UPDATED: 21 nutraceuticals that can boost your immune response (part one)

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| By Dr. Ronald Hoffman

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UPDATED: 22 nutraceuticals that can boost your immune response (part one)

With the flu season just around the corner, I thought it might be a good time to review natural ways of supporting our immune systems.

(Listen to my Clinical Focus podcast on the subject of Immune Support.)

Amid the near-total absence of effective “magic bullet” drugs against common viruses that cause upper respiratory infections, it makes sense to pay attention to our bodies’ “terrain,” which determines whether or not we will catch or how we will survive an infection.

Here’s a compendium of the top 22 vitamins and supplements that can shore up a lagging immune response:

1) Vitamin A: Both the retinol and carotene forms of vitamin A play major roles in immune response. So profound is the role of vitamin A that world health officials estimate that vitamin A deficiency is responsible for the deaths of hundreds of thousands every year in the Third World. Teams of health workers go into the field and administer high-dose vitamin A to children in an effort to fend off blinding eye infections, measles and diarrheal diseases. And a new project is under way to bioengineer “Golden Rice,” rich in vitamin A. The carotenes (alpha carotene, beta carotene, lycopene, lutein, etc.) also are implicated in immunity.

2) Vitamin C: In classic vitamin C deficiency (scurvy) the body becomes extremely vulnerable to infection. I recently reported on a new study by my colleague Dr. Carol Johnston at the University of Arizona showing that vitamin C shortens the duration of colds and improves the fatigue of cold-sufferers. In my practice, high-dose intravenous vitamin C is the mainstay of my approach to viral infections such as mono, hepatitis and shingles.

3) Vitamin D: Dr. John Cannell, world famous for his vitamin D research, first came to appreciate its role in immune enhancement when he noticed that patients whom he had dosed with vitamin D had fewer and milder flu episodes. After I optimize my patients’ vitamin D levels, many report that they’ve never been so free of upper respiratory infections. D works in part by promoting the body’s production of cathelicidin, an antimicrobial peptide.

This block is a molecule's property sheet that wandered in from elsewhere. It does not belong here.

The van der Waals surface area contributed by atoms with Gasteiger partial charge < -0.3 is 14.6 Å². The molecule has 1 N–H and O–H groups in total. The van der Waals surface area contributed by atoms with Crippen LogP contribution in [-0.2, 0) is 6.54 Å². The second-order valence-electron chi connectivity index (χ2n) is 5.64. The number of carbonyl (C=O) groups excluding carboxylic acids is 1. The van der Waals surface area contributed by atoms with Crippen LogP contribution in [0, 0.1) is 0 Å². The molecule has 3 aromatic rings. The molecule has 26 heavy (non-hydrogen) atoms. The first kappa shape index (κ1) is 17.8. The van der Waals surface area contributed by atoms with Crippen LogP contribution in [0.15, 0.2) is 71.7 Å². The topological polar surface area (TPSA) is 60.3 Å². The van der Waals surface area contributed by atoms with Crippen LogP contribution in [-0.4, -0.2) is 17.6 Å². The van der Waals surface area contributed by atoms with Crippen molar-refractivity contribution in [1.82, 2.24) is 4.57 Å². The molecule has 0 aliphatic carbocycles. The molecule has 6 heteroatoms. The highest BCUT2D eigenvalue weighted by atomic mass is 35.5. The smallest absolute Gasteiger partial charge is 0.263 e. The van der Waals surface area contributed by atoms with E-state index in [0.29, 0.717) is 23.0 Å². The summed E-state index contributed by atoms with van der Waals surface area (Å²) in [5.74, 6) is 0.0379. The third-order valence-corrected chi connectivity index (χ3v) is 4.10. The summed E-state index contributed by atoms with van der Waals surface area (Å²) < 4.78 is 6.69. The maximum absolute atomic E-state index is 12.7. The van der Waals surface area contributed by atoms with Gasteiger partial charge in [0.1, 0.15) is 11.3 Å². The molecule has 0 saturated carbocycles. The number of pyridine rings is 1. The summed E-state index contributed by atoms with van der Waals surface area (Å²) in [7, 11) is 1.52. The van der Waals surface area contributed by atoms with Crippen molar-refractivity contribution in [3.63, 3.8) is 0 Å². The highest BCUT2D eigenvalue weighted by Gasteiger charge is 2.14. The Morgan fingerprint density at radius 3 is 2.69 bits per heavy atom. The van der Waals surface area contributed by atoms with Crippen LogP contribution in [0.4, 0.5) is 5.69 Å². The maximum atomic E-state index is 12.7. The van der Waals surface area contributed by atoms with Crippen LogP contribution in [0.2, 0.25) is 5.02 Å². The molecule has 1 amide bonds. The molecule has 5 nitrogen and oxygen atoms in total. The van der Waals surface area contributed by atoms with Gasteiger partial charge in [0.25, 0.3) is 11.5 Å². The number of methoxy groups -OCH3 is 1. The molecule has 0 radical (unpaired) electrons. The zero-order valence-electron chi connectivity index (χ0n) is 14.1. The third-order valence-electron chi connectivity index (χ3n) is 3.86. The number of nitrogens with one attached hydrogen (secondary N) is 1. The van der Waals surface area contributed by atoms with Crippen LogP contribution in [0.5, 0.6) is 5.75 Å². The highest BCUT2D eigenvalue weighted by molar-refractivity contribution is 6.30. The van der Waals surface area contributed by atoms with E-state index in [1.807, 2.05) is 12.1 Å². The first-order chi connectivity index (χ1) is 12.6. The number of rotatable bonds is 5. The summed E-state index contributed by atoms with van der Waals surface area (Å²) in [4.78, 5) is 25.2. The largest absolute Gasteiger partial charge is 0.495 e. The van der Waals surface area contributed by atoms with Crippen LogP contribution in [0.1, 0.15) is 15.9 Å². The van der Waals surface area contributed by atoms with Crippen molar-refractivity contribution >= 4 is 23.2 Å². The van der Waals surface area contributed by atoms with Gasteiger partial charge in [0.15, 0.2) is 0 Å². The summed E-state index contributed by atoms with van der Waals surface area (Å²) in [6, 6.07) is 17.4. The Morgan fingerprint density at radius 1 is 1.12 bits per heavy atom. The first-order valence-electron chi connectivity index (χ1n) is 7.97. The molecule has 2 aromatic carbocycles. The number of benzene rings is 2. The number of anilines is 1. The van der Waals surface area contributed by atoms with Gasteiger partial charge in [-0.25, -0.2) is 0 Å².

4) Vitamin E: Elderly subjects especially may benefit from vitamin E since it enhances both humoral and cell-mediated immunity. 200 international units daily was found to be effective in protecting nursing home residents from the common cold.

5) B Vitamins: A deficiency of B6 has been shown to depress immunity; lack of adequate vitamin B12 and folate can cause megaloblastic anemia that depresses white blood cell counts; and thiamin, riboflavin and pantothenic acid each play a supporting role in optimal immune response.

6) Iron: Commonly deficient in women, iron is essential for the cells that make up our immune defenses. But it also is an important nutrient for bacteria, so care must be taken that iron supplementation doesn’t stoke infections. I generally prefer dietary iron to high-dose iron supplements in conditions such as colitis, sinusitis and cellulitis.

7) Selenium: Sometimes referred to as “a birth-control pill for viruses,” selenium has been shown effective against cytomegalovirus and HIV. It may have cancer-protective effects and it is a cofactor with glutathione to quash damaging free radicals.

8) Zinc: Crucial to immune defense, zinc is effective in countering a wide gamut of pathogens, including the common cold (hence the popularity of zinc lozenges). Caution must be taken with zinc because high doses (>150 mg/day) have been shown to be immunosuppressive.

9) Probiotics: There is more immune tissue in the GI tract than anywhere else in the body. Crucial to optimal immunity is the “cross-talk” that takes place between healthy bacteria in our intestines and lymphoid tissue that lines the gut wall. Experimental animals whose GI tracts have been rendered sterile have poor immune defenses; humans whose intestinal flora has been damaged by repeated doses of antibiotics also exhibit lowered immune response. Additionally, probiotics compete with harmful bacteria and keep them from proliferating.

10) Garlic: Supplementation with Aged Garlic Extract has been shown to enhance the function of critical defensive white blood cells and shorten the duration of colds and flus. Garlic may also enhance immune system surveillance against cancer.

11) Beta Glucans: Various fungus-derived polysaccharides promote immune response. They are typically obtained from medicinal mushrooms including reishi, shitake and maitake, or nutritional yeast. In Japan, a supplement called AHCC is the No.1-selling nutraceutical and is routinely prescribed to cancer patients to bolster their immunity while undergoing conventional therapy with chemo or radiation. It possesses significant activity against a wide variety of viruses, including the flu, hepatitis and HPV.

The nutraceuticals above are just the beginning of the wealth of supplements that can help bolster your immune season during this trying time of year. Many of the supplements above can be found in my Fullscript store, a curated catalog of supplements chosen by yours truly.

Join me again next week to discover the remaining eleven nutraceuticals that I recommend.

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